I think that Vineet Nayar hits the nail on the head when he says that “we need organizations that put their ‘employees first’ to drive innovation at the bottom of the pyramid. “ In order for the United States to stay competitive in the global market, it must focus on being a leader in innovation and giving individuals the space to create. There are too many other countries with the capacity to harness sheer manpower and what will set us apart is our ability to harness brainpower.
What struck me is that Nayar envisioned a leadership style that gave each individual the power to contribute his own thoughts and ideas and have someone actually listen. I picture this type of leader being more of a facilitator rather than an authoritarian figure. As we move forward in this century, I foresee this leadership style being the most effective. It allows room for flexibility and openness in large organizations that can be slow to respond—which will be crucial in these fast paced, ever changing times.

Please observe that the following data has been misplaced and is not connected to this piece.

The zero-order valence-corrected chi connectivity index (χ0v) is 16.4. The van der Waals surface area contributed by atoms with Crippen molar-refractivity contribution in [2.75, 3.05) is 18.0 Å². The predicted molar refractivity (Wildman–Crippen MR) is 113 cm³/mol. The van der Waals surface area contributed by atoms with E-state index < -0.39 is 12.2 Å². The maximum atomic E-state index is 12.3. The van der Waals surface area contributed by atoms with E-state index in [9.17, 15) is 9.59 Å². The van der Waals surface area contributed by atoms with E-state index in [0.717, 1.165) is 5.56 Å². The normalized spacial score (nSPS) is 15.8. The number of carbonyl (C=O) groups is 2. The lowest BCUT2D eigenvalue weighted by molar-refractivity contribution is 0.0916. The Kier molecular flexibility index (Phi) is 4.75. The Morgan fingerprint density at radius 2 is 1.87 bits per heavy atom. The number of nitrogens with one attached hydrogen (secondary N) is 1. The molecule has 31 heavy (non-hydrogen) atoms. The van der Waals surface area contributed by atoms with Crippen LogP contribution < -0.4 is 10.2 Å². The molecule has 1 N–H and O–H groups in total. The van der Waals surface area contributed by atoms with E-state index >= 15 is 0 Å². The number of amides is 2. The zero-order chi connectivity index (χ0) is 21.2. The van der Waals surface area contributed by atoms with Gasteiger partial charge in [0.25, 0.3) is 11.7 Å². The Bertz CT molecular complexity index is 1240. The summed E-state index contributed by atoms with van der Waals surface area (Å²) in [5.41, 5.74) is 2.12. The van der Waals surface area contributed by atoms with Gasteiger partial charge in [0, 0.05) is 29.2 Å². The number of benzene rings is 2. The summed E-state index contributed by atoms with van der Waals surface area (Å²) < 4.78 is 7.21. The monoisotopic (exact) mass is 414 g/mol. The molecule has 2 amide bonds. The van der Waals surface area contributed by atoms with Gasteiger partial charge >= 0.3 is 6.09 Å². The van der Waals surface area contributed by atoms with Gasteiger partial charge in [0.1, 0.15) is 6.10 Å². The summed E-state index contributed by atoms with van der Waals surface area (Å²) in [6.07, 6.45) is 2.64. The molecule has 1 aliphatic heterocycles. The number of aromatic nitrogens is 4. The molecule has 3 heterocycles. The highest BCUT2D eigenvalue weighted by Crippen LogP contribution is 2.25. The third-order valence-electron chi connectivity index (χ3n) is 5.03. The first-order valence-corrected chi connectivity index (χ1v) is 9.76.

In public health, I see this style being particular useful. Studies have shown that the most effective interventions occur at the grass roots level, and putting more power in the hands of individuals creates more capacity for those to occur. Microfinance campaigns, like Kiva, come to mind as present day examples of this. I think it might help organizations that tend to get caught up in bureaucracy (like public health departments) the opportunity to be more dynamic.
For me personally, this style of leadership could be incredibly useful in my future career. My goal is to give a voice to marginalized workers, and it is nice to see someone else acknowledge the benefit of giving people at the bottom creative control. I won’t be able to make any meaningful difference if I don’t listen to what works for them and any ideas they may have. Nayar’s vision of leadership is simple and elegant and I’ve always been taught that the simplest answer is usually the most practical.